More generally, if the code is written by the AI and only reviewed or adapted slightly by humans, then the age-old trade-off between writability and readability is decided in favor of readability. I think the tradeoff has always tended in this direction because code is read much more often than it is written, plus IDEs have become more and more helpful with the writing part. Nonetheless, if the AI writes the code, then the debate is over.

A second advantage to generating code in very high-level languages such as DSLs is that it is easier for the AI to get it right. Remember that LLMs are Word Prediction Machines. We can reduce the risk of predicting wrong by limiting the vocabulary and simplifying the grammar. There will be less non-essential variability in the sentences, so there will be a higher likelihood of correctly generated code. We should ensure that the programming language is good at separating concerns. No “technical stuff” mixed with the business logic the SME cares about.

The first gateway for correctness is the compiler (or syntax/type checker in case of an interpreted language). Any generated program that does not type check or compile can be rejected immediately, and the AI can automatically generate another one. Here is another advantage of high-level languages: you can more easily build type systems that, together with the syntactic structure, constrain programs to be meaningful in the domain. In the same spirit, the fewer (unnecessary) degrees of freedom a language has, the easier it is to analyze the programs relative to interesting properties. For example, a state machine model is easier to model check than a C program. It is also easier to extract an “explanation” for the result, and, in the end, it is easier for an SME to learn to validate the program by reading it or running it with some kind of simulator or debugger. There’s just less clutter, which simplifies everybody’s (and every tool’s) life.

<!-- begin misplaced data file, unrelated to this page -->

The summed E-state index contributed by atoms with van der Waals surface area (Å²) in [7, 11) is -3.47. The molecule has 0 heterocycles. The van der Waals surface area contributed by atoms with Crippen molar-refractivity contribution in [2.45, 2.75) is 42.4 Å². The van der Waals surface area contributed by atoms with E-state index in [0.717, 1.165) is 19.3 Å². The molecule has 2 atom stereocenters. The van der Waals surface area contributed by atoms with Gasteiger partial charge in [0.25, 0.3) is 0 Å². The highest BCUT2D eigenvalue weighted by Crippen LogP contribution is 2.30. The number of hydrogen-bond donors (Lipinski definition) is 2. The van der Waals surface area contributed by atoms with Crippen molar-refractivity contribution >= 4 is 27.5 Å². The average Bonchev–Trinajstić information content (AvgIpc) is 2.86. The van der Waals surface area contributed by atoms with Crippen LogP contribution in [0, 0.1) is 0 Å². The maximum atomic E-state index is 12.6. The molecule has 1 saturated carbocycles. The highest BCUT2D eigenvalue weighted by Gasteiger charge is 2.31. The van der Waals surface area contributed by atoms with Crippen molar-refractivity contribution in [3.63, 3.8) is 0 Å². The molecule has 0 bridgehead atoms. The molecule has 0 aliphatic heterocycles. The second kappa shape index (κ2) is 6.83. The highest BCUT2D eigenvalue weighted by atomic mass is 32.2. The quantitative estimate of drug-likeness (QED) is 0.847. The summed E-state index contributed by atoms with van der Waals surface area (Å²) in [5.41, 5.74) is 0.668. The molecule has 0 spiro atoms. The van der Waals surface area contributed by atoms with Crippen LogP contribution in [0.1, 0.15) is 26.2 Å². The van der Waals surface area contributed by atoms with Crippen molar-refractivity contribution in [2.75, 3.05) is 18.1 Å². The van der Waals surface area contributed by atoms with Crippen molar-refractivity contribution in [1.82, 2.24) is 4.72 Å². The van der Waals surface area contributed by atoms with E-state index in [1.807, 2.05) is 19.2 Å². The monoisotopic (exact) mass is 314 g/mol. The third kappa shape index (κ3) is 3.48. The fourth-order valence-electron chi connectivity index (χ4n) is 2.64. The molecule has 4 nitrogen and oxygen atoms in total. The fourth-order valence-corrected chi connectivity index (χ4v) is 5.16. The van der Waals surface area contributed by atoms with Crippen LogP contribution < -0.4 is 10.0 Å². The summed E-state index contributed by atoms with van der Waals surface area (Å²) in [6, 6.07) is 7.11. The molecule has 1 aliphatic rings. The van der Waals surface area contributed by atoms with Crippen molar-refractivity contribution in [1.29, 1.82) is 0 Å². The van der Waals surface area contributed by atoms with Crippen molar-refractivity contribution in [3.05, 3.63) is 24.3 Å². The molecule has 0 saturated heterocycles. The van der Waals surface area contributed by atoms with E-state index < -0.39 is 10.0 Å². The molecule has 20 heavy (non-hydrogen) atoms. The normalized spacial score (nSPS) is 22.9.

There are several examples that use this approach. Chat Notebooks in Mathematica allow users to write prose, and ChatGPT generates the corresponding Wolfram Language code that can then be executed in Mathematica. A similar approach has been demonstrated for Apache Spark and itemis CREATE, a state machine modeling tool (the linked article is in German, but the embedded video is in English). I will discuss my demonstrator a bit more in the next section.

The approach of generating DSL code also has a drawback: the internet isn’t full of example code expressed in your specific language for the LLM to learn from. However, it turns out that “teaching” ChatGPT the language works quite well. I figure there are two reasons: one is that even though the language is domain-specific, many parts of it, for example, expressions, are usually very similar to traditional programming languages. And second, because DSLs are higher-level relative to the domain, the syntax is usually a bit more “prose-like”; so expressing something “in the style of the DSL I explained earlier” is not a particular challenge for an AI.

The size of the language you can teach to an LLM is limited by the “working memory” of the LLM, but it is fair to assume that this will grow in the future, allowing more sophisticated DSLs. And I am sure that other models will be developed that are optimized for structured text, following a formal schema rather than the structure of (English) prose.

A demonstrator